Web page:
Under the Residential Tenancies Regulations 2021, certain appliances, fixtures and fittings must meet minimum efficiency ratings. To find out more about these ratings, refer to the rental minimum standards.
There are also separate rules about safety standards, repairs and maintenance for gas and electrical appliances.
On this page:
Replacement items must meet minimum efficiency ratings
If an appliance, fitting or fixture provided by the rental provider uses or supplies water, electricity or gas needs to be replaced (including in a caravan and residential park) the replacement appliances must meet the minimum efficiency ratings.
The rental provider must pay for the cost of water, gas or electricity supplied for as long as the replacement item doesn’t meet the minimum efficiency ratings.
If a rental provider installs a replacement water, gas or electrical appliance, fitting or fixture that does not meet the required minimum efficiency rating, the renter or resident can issue a Notice for breach of duty to rental provider of rented premises (Word, 785KB). Read more about what happens when a renter or rental provider breaks the law.
Read more about sustainable renting from Sustainability Victoria.
Paying for replacement items
The rental provider must pay for the cost of replacing appliances, fittings and fixtures.
A renter or resident may seek urgent repairs by notifying the rental provider or caravan owner. If the rental provider or caravan owner cannot be contacted or does not respond quickly, the renter or caravan park resident can authorise and pay for urgent repairs up to the value of $2,500. This includes replacing the appliance, fitting or fixture with one that is at or above the minimum efficiency rating. The rental provider or caravan owner must pay them back.
Read more about what to do when urgent repairs are needed at a rental property.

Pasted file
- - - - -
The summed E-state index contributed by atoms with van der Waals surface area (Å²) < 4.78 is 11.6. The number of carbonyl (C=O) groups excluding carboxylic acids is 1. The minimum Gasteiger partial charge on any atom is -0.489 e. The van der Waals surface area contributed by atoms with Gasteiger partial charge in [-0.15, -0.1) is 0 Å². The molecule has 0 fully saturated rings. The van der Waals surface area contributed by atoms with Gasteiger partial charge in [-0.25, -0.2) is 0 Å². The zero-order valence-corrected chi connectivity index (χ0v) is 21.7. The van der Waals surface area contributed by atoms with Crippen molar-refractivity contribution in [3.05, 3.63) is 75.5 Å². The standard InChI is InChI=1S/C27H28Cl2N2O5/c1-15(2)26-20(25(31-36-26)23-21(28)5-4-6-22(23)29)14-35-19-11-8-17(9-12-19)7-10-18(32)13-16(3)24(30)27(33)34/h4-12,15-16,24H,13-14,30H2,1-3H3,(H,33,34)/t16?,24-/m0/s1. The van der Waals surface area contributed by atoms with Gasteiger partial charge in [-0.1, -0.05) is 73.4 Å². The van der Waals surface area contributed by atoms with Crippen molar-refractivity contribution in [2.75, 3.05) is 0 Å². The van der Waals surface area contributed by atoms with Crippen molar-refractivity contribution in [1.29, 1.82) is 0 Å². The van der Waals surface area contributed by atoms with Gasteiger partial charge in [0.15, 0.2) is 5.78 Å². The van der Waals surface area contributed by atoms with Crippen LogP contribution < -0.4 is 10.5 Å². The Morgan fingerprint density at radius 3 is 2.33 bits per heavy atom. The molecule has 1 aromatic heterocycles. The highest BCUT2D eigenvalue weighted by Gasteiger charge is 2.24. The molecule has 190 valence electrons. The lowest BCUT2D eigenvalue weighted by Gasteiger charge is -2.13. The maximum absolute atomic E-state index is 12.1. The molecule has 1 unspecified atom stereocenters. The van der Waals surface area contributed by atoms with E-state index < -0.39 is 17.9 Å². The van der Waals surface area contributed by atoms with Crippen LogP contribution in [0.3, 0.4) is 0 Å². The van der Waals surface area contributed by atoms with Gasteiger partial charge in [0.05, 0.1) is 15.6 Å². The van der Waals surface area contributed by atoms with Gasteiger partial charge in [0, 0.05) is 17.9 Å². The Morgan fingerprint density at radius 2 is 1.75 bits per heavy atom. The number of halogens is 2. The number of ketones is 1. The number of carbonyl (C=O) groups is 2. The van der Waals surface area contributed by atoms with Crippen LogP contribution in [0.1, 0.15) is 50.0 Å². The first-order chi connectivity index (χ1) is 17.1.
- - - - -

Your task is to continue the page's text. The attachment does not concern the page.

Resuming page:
Replacement water appliances, fittings and fixtures (such as shower heads and toilets) supplied by a rental provider must have a minimum three-star water efficiency rating under the Australian Government’s Water Efficiency Labelling and Standards Scheme, also known as the WELS Scheme.
A dishwasher must have a minimum three-star water efficiency rating under the WELS Scheme and a minimum three-star energy efficiency rating under the Greenhouse and Energy Minimum Standards (Dishwashers) Determination 2015.
Renters and residents who arrange their own urgent repairs must also ensure any replacement water appliances or dishwasher meet the minimum efficiency ratings.
In limited exceptions, where the age, nature and structure of the plumbing means that a three-star rated appliance cannot be installed or will not work, then a one or two-star appliance is permitted. For example, if a three-star rated tap or shower rose does not produce sufficient water pressure because of the age of the plumbing, a one or two-star rated tap or shower rose may be installed.
Non-ducted air conditioners, heat pumps and gas space heaters
If a non-ducted air conditioner, heat pump (reverse cycle air conditioner) or gas space heater needs to be replaced, the replacement item must have a minimum two-star heating rating.
In some apartment blocks it may not be reasonable to install a minimum two-star replacement non-ducted air conditioner, heat pump or gas space heater if:
- the cost of the installation is prohibitive
- the owners corporation rules prevent installation of the appliance
- compliance with any other Act or local law makes the cost of installation prohibitive.
Forms you might need
To issue a rental provider with a notice for a breach of duty, use this form:
Renting law reforms
Victoria made significant changes to renting laws in 2021.
Some of the major changes to laws about efficiency standards include:
- fittings and fixtures (not just appliances) must now be replaced with items that meet minimum efficiency ratings
- gas and electrical (not just water) appliances, fittings and fixtures must now be replaced with items that meet the minimum efficiency ratings.
Some language also changed:
- Landlords are now called rental providers
- Tenants are now called renters
- Leases are now called rental agreements.
You can read about these and other changes in a summary of the reforms or in detailed fact sheets and guides.
Sections of the Act
If you want to know what the law says about efficient appliances, you can read these sections of the Residential Tenancies Act 1997:
- Section 54 – Residential rental provider's liability for charges for supply to non-complying appliances
- Section 69 – Residential rental provider must ensure rating compliance for replacement appliances
- Section 72 – Urgent repairs
- Section 129 – Urgent repairs
- Section 164 – Owner's responsibility for charges for supply to non-complying appliances
- Section 181 – Owner must ensure appliances with an efficiency rating system installed
- Section 188 – Urgent repairs to caravans
- Section 188A – Urgent site repairs
- Section 206ZZAA – Urgent site repairs to Part 4A sites